Conditions for success in employing EMR systems in African countries

We recently worked on a research project commissioned by a digital government team in Africa. Their focus was scoping investment opportunities in the digital health space, and especially Electronic Medical Record (EMR) systems.

We reviewed existing research and spoke with experts who have supported the development of EMR systems across a diverse array of health facilities spanning Madagascar, Mozambique, Nigeria, Malawi, Kenya, and Egypt.

Our goal was to identify the success factors behind designing and implementing EMR systems in low and middle income contexts; the government team went on to use our findings to make an informed decision on whether or not to prioritise this initiative based on their needs and constraints.

What are Electronic Medical Record systems?

EMR systems refer to a digital version of a patient's file which contains the history of medical care and treatments provided by a health establishment. EMRs can be beneficial in a range of environments. They deliver opportunities to reduce administrational labour and make efficiency gains, but first and foremost they can help improve healthcare services. For instance, joined up records enable clinicians to immediately see the health risks associated with a new patient, such as allergies to certain medication, and to tailor treatment accordingly.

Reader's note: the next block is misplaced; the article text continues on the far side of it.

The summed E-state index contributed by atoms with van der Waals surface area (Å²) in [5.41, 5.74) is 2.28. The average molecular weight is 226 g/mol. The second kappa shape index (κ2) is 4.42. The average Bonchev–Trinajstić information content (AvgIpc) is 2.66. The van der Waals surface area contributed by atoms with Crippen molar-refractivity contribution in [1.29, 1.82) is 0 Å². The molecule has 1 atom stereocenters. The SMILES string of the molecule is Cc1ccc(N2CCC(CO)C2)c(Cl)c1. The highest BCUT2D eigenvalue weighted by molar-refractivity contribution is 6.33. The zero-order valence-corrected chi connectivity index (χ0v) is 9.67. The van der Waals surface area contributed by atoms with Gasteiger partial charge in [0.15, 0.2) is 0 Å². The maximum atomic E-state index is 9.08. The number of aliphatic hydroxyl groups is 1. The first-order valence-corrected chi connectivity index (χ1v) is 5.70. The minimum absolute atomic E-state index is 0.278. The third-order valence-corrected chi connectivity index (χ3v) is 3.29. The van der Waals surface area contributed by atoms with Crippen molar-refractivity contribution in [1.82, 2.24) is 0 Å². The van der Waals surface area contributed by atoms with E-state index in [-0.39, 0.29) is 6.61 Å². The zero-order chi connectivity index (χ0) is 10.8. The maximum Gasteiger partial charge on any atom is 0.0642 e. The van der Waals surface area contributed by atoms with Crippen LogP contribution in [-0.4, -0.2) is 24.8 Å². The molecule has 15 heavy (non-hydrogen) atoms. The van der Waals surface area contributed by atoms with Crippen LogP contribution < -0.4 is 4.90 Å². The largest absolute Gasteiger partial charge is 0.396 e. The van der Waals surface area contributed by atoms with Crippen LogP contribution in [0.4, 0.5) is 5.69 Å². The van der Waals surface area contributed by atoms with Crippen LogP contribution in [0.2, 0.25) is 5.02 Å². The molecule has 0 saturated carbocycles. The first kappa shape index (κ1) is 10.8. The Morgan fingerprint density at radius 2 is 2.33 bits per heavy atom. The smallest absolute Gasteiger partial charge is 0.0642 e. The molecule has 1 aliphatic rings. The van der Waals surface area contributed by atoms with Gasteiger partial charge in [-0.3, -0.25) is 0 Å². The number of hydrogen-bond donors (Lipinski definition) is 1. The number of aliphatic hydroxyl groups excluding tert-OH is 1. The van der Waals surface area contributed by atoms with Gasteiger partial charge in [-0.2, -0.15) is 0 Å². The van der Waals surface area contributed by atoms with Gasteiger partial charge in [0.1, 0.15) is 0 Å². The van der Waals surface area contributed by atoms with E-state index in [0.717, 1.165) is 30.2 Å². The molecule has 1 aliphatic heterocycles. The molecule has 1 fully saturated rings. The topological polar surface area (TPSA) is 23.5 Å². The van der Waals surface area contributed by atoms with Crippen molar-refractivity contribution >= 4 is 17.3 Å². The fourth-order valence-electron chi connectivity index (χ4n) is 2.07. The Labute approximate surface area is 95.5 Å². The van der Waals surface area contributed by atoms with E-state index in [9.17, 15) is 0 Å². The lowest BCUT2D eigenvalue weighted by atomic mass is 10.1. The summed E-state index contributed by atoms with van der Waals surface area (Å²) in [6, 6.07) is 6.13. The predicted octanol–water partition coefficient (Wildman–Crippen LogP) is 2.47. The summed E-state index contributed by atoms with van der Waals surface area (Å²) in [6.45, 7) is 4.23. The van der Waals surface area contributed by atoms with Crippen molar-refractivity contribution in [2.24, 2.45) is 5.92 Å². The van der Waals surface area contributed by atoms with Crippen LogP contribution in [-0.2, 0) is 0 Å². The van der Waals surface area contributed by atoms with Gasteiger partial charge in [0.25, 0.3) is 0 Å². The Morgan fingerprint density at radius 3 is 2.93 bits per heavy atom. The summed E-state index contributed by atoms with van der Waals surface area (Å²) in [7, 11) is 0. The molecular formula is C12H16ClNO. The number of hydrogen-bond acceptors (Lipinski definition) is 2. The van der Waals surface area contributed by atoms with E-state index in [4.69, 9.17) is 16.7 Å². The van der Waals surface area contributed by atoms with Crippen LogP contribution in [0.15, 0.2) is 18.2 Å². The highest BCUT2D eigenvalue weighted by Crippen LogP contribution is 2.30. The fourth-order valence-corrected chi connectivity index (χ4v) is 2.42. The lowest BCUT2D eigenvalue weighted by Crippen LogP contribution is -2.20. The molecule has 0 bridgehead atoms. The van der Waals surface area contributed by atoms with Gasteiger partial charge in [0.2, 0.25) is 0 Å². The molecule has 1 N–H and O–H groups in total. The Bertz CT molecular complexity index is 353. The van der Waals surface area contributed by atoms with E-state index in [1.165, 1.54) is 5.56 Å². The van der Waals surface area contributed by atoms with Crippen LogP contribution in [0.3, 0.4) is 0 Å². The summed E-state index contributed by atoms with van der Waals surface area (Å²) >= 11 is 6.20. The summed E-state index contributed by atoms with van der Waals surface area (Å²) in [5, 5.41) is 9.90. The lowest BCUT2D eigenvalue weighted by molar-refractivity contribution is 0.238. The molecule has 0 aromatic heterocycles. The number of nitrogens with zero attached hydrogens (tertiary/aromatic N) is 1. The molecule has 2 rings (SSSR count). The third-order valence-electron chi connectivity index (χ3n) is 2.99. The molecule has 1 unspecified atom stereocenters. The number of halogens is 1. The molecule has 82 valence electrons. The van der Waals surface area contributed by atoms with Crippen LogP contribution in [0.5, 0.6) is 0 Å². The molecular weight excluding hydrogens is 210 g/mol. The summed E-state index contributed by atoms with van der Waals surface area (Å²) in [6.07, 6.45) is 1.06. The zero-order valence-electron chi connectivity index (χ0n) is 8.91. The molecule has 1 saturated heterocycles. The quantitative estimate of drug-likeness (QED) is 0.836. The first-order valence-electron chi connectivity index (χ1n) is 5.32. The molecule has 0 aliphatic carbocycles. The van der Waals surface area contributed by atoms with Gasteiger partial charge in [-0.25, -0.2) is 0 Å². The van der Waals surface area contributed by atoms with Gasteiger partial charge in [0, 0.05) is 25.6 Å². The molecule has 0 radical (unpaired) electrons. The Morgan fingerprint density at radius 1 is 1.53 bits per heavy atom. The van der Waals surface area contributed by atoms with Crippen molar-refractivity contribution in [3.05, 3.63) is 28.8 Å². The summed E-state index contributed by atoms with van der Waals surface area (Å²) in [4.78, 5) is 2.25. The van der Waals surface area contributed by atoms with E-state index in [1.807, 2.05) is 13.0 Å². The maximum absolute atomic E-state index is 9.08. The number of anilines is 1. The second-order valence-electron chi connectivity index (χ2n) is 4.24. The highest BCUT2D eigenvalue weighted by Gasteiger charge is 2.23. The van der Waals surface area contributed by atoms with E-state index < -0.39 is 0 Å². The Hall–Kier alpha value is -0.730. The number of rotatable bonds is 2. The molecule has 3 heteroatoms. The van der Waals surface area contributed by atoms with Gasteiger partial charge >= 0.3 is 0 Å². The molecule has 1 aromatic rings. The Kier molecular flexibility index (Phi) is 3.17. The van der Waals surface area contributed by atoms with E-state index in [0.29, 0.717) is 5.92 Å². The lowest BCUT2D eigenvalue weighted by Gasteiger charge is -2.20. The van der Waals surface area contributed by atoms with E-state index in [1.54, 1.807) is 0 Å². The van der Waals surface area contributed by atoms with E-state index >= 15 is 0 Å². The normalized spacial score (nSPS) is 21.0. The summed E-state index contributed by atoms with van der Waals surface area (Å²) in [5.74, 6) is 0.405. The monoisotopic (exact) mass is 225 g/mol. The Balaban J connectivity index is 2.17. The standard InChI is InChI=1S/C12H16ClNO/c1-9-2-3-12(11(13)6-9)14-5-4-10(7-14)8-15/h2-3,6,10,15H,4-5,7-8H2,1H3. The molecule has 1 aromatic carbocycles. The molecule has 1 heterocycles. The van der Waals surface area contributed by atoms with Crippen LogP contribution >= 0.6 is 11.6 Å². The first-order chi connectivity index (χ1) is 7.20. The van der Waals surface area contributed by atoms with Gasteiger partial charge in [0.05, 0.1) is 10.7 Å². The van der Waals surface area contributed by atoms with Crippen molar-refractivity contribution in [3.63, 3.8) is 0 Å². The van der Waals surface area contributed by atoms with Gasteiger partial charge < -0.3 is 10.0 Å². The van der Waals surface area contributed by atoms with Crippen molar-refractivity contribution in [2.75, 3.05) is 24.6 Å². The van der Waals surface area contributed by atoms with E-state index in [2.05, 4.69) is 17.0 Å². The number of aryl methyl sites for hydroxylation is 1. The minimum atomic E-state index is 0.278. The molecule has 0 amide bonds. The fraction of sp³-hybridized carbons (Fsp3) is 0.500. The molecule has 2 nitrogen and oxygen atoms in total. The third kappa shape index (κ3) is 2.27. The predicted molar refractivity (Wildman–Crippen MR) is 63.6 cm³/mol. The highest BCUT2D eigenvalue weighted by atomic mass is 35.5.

However, our findings revealed that EMRs systems in these settings only function effectively and sustainably under specific conditions. Those which succeed are able to do so thanks to careful and early consideration of the needs of clinical staff and continuous improvement of the system, which requires long-term investment and resources.